Tourism industry balancing big summer expectations with worker shortage
After two pandemic-altered summers, leaders in Alaska’s tourism industry are seeing signs of a booming rebound, but it may be the latest sector hampered by a worker shortage.
2020 was catastrophic for the tourism industry, with mass business shutdowns, quarantines, bans on international travel, and a near-complete ban on cruise ships blocking many visitors from Alaska amid the COVID-19 pandemic. 2021 was beter, with more tourists willing to travel, though the cruise industry was still largely shut out of Southeast. But with the pandemic seemingly under better control and vaccines broadly available, the industry is looking for a return mostly to what was normal in 2019.
“Today, we are seeing very hopeful signs toward recovery from the pandemic,” said Sara Leonard, the president and CEO of the Alaska Travel Industry Association, during a presentation to the Legislature on March 24.
The Legislature has provided funding in the past to support tourism promotion, though that allocation in the budget has shrunken as the budget has been cut over the last six years. Gov. Mike Dunleavy has included $5 million for tourism marketing the fiscal year 2023 budget, which Leonard asked the Legislature to support and consider adding to.
Hopeful signs for the industry include packed cruise ships; operators have indicated that they have scheduled sailings for more than 1.5 million tourists to come to Alaska this year, significantly higher than the 1.3 million who arrived in 2019. Cruise passengers make up nearly half of the visitors to the state, while independent travelers make up the rest, both by road and air. Leonard said air travel is expected to be about 77% of pre-pandemic numbers nationally, with carriers adding planes and routes to Alaska this summer.
Still, industry leaders have cautioned that another surge in COVID-19 cases is among several factors that could curb the final number of visitors to the state this year.
Leonard said the industry expects that visitors will be willing to spend big on trips this year, given that they’ve been restrained for the past two. Surveys have shown that the majority of people intend to travel this summer, she said.
However, staff shortages are presenting problems in tourism, as is the case in other industries. Leonard said businesses are operating below full staffing across the state.
“In our industry, housing remains one of those roadblocks for hiring and having a workforce, especially in some rural areas,” she said.
Scott McCrae, the president and CEO of Explore Fairbanks, said staffing has been a problem there as well. Explore Fairbanks has spent years promoting the region as a winter destination, particularly for aurora viewing—so much so that “March is the new June,” he said. In general, March is as busy as some of the summer months in Fairbanks. But with staffing shortages, businesses may only be at 70-80 percent of staff.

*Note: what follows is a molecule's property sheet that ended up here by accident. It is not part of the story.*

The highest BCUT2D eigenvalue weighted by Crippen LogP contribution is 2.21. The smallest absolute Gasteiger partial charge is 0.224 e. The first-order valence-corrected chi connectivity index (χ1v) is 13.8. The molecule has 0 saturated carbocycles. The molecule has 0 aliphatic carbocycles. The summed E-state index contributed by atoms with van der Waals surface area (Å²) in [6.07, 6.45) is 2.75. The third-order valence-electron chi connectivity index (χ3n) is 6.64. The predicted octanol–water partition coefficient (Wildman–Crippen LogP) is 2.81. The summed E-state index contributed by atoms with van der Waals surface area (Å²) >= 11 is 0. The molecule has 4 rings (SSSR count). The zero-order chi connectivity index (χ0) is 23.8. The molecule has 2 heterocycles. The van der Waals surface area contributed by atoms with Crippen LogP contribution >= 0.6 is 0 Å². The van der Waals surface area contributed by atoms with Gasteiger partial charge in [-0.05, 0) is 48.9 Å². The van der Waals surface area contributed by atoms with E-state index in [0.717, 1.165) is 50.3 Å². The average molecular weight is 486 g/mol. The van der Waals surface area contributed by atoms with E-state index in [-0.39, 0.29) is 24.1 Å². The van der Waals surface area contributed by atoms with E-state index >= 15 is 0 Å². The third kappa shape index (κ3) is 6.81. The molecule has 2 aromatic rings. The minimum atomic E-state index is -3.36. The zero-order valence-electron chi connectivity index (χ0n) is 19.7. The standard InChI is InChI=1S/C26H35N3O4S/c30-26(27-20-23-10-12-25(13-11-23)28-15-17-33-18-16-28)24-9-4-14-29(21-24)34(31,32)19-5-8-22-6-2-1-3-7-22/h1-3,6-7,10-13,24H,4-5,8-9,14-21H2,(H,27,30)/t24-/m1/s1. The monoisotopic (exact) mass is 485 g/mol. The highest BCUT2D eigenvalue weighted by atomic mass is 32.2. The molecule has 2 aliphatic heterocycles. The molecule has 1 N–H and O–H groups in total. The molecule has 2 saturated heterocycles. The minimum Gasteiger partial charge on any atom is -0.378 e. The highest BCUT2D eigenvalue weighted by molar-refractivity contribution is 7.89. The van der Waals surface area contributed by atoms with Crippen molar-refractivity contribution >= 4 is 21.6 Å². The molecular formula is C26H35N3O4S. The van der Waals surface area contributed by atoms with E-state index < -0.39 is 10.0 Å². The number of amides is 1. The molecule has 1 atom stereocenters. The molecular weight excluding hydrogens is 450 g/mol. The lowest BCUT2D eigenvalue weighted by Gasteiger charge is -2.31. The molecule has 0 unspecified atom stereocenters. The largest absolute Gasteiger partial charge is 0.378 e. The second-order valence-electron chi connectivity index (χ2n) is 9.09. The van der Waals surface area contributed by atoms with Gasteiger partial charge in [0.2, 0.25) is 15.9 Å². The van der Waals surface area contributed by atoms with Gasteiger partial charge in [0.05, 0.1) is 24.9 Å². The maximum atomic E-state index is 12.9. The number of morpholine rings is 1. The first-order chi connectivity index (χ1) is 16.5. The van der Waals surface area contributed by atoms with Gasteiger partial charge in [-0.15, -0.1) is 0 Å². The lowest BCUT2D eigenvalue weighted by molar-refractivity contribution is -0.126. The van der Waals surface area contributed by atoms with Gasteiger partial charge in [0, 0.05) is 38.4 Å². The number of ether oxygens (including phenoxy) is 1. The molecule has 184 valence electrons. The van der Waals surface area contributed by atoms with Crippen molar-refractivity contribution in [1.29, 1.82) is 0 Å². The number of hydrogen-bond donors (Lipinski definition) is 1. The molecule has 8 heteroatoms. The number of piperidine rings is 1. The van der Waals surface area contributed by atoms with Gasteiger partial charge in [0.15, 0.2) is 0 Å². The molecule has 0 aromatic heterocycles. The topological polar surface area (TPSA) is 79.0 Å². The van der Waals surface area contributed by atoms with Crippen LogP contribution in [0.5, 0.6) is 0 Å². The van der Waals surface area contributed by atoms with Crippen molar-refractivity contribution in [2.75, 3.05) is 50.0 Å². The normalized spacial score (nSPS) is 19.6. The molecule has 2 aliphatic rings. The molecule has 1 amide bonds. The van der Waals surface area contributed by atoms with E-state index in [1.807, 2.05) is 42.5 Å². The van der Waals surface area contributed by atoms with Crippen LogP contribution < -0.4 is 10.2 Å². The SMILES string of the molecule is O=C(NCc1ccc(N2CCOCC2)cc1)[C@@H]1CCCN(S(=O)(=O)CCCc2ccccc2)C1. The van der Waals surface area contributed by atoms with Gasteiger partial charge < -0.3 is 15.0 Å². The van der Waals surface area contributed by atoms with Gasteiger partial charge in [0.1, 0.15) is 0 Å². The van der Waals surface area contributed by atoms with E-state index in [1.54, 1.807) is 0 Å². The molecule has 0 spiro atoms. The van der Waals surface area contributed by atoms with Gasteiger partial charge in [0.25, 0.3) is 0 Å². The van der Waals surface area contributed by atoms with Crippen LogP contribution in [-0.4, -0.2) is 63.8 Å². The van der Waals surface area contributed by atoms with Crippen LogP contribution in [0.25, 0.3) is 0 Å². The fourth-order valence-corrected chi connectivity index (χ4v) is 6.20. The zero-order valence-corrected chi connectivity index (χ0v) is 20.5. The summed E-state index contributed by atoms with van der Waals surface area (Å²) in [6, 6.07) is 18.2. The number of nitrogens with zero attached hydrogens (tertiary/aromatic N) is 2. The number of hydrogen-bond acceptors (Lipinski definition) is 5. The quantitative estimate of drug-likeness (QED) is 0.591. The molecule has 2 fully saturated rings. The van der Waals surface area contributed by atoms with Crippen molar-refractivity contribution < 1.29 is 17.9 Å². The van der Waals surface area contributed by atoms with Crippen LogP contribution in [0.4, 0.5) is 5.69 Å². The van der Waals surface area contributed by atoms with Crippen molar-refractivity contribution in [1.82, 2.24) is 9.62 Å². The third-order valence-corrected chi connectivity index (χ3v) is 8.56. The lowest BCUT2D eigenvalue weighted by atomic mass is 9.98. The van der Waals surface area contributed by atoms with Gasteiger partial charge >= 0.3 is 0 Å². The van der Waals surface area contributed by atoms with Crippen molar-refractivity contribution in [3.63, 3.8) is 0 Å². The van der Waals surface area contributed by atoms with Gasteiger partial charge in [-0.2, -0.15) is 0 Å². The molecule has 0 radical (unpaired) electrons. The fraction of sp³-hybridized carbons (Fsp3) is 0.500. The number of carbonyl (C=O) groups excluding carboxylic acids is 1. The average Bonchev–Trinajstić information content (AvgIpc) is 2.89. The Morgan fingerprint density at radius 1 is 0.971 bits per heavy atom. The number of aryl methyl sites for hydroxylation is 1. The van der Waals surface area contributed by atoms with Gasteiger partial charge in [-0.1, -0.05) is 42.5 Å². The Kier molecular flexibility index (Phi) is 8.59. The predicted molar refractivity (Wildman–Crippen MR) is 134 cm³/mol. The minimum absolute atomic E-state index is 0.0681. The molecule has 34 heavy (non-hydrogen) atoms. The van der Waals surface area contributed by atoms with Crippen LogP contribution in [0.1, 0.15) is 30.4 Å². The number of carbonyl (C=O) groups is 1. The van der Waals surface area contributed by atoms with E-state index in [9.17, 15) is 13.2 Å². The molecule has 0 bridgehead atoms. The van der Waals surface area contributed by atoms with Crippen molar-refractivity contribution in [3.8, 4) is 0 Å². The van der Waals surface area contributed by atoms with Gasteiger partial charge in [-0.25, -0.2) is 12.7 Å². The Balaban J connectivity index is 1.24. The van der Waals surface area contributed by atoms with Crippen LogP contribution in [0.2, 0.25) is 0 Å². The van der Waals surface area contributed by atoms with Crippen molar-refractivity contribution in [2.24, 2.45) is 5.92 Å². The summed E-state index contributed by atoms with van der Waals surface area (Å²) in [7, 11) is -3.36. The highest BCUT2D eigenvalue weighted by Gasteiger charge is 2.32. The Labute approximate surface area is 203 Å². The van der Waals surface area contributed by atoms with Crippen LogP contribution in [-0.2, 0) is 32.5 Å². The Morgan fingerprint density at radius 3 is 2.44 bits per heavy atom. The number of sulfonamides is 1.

The recruiting challenge is another source of uncertainty for Anchorage tourism businesses going into the 2022 season as well, said Julie Saupe, the president and CEO of Visit Anchorage. While there are reasons for Anchorage businesses to be optimistic, unease and uncertainty remain high, she said. COVID plays a role in that, with no guarantee that the levels of the pandemic will remain where they are, but so do rising costs of goods and fuel and difficulty staffing. She urged the Legislature to support workforce development programs in the state.
“I encourage you to invest in programs that get Alaskans ready for jobs, draw in new residents to expand the labor pool, or connect traditionally underserved communities with opportunities to join the labor force and move up in what is … a very rewarding and meaningful career,” she said.
Liz Perry, the president and CEO of Travel Juneau, echoed that call for workforce development. In 2020 and 2021, many Juneau businesses that depend on cruise travel saw an approximately 90% drop in revenue. However, independent travel bounced back some in 2021, she said, leading to the troubles in staffing. Surveys show that visitors are expecting the same levels of service prior to the pandemic when they return, she said.
“Expectations for our visitors are really pretty high,” she said. “They expect fairly high levels of services, which we find pretty astounding.”
Leonard said her group has worked with businesses in the tourism industry that have historically also relied on J-1 visas to bring in workers from overseas for the summer. However, with conflict in Ukraine destabilizing international travel in Europe and caps on J-1 visas coming into the country, it may be too late for some. Leonard said the consensus is that “if you’re not already in the program, you’re probably out of luck for this year.”
The industry is working with Alaska’s congressional delegation to try to get the cap raised, she said.
The entire state started seeing a workforce shortage last year, according to the Alaska Department of Labor and Workforce Development. The unemployment rate fell from 6.7% to 6%, in part due to large numbers of people leaving the labor force. That has led to workers having more options and employers having to increase wages to attract them. The need for workers in tourism is likely to increase this summer, too, with the cruise ships returning and the Canadian border open for vaccinated travelers again.
The Department of Labor projects the leisure and hospitality market workforce to grow by nearly 12% in Anchorage, by 10% in Fairbanks, and by 19.4 percent in Southeast. Even though that job growth is large for Southeast, domestic and international staffing will may present setbacks.
Elizabeth Earl can be reached at [email protected].